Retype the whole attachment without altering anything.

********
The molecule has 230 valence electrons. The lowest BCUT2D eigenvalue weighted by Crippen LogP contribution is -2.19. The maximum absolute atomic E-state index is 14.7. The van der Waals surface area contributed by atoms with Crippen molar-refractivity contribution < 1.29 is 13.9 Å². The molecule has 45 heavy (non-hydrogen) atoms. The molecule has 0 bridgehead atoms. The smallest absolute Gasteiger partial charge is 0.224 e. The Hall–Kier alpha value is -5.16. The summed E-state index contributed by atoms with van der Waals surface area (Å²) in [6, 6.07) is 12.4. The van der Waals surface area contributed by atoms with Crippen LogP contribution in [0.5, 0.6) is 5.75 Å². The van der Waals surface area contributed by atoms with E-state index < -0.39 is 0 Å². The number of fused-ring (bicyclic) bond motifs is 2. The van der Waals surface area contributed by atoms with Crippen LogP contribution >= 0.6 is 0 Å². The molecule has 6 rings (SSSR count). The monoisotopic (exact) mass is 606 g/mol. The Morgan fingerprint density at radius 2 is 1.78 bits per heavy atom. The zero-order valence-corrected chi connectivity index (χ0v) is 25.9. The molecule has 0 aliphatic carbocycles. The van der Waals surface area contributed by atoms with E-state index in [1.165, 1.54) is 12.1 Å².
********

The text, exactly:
The molecule has 230 valence electrons. The lowest BCUT2D eigenvalue weighted by Crippen LogP contribution is -2.19. The maximum absolute atomic E-state index is 14.7. The van der Waals surface area contributed by atoms with Crippen molar-refractivity contribution < 1.29 is 13.9 Å². The molecule has 45 heavy (non-hydrogen) atoms. The molecule has 0 bridgehead atoms. The smallest absolute Gasteiger partial charge is 0.224 e. The Hall–Kier alpha value is -5.16. The summed E-state index contributed by atoms with van der Waals surface area (Å²) in [6, 6.07) is 12.4. The van der Waals surface area contributed by atoms with Crippen LogP contribution in [0.5, 0.6) is 5.75 Å². The van der Waals surface area contributed by atoms with E-state index < -0.39 is 0 Å². The number of fused-ring (bicyclic) bond motifs is 2. The van der Waals surface area contributed by atoms with Crippen LogP contribution >= 0.6 is 0 Å². The molecule has 6 rings (SSSR count). The monoisotopic (exact) mass is 606 g/mol. The Morgan fingerprint density at radius 2 is 1.78 bits per heavy atom. The zero-order valence-corrected chi connectivity index (χ0v) is 25.9. The molecule has 0 aliphatic carbocycles. The van der Waals surface area contributed by atoms with E-state index in [1.165, 1.54) is 12.1 Å².